the other end. So it tells you to forward natively underneath. Cache management suggestions
are provided in this spec, we could talk about that offline. That's the amount of security
we have, no more, no less. So comments come later. I'm almost done, we could talk about
security. LISP and Traceroute. It's really important to find the entire path from source
to destination. So the Traceroute does go--gives you the path--the EID path from the source
to the ITR; the path between theencapsulator and decapsulator and the destination, it works
really nice for IPv6 because the unreachable message or the time exceeded message contains
the entire IP datagram. For IPv4, the original source is not in that datagram so you have
to do some fancy caching in the implementation to do that, but that's overbears to. We have
something called lig. It's equivalent to dig, the Domain Internet Groper but it's the LISP
Internet Groper. And it's a way to fetch the database mapping entries. And we have both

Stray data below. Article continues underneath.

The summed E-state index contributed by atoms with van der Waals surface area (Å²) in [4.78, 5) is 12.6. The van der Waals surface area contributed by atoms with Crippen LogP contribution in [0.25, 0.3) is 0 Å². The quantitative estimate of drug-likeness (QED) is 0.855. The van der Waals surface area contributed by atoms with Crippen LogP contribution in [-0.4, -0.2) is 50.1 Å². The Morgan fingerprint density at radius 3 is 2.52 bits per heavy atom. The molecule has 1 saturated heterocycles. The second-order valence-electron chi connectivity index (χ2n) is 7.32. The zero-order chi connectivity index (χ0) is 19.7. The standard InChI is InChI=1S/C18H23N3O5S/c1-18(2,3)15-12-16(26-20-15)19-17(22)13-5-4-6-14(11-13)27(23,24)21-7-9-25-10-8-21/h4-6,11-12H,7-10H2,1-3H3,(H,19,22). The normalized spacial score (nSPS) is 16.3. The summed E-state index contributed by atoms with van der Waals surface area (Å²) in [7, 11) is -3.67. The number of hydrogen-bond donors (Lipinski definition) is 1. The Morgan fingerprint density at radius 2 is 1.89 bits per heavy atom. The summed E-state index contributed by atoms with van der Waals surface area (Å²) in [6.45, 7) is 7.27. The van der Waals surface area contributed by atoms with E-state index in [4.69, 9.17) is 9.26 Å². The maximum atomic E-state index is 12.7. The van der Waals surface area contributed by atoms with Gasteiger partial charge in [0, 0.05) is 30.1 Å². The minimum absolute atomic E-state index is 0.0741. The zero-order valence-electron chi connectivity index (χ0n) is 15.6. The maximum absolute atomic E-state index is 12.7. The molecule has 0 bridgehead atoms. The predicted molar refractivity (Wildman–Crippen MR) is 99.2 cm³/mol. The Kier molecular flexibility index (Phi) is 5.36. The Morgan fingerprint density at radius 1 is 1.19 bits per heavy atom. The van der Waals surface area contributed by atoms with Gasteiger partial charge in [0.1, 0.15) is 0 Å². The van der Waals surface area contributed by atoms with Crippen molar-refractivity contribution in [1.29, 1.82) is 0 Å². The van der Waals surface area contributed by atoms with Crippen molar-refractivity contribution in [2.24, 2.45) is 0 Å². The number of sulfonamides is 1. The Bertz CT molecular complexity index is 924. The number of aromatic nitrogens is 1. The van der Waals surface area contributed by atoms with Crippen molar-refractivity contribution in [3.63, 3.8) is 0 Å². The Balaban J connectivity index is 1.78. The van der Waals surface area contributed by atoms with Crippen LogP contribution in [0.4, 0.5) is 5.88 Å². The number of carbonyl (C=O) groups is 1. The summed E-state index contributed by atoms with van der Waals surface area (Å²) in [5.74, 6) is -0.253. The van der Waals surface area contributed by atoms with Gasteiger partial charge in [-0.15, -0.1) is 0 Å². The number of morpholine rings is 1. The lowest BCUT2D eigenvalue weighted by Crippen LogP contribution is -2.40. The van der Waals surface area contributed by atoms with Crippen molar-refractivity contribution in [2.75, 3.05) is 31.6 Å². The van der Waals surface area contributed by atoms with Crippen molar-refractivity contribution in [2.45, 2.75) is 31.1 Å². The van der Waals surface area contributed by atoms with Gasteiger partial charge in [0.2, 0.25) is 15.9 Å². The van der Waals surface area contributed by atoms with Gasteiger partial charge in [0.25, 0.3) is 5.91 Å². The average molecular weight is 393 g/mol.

of the routers that we're shipping and prototyping now supported and Dave wrote a public domain
implementation that can run on Linux. And what this lig does is basically lig, titanium-dmm.lisp4.net
is an EID. So it's a liging for this thing. It's sending the Map-Request to that Map-Resolver.
And the Map-Reply came back from one of the ETRs at the site, in fact, it's the only one.
And here's the mapping database entry. Here's the prefix for it, here's the locator. It's
up. This is what the priority is. You can actually lig yourself and you can do it for
IPv6. This is basically saying, "Am I registered to the mapping database." This is me liging
at my house for my IPv6 EID. And what I get back is a Map-Reply for myself saying, "I
have three locators on Comcast and this 64-tunnel is an IPv6 locator." So it shows you how--it
doesn't matter what the address type is, okay? Okay, so that's it. Next week is going to
be really exciting because we're going to--so we've told you the--what is LISP. We told
you "How is LISP?" How it gets done? Next week, we're going to tell you why? And we're
going to provide real business cases and real problems that we're going to solve. And the
key thing you need to remember is that we are creating a level of indirection and we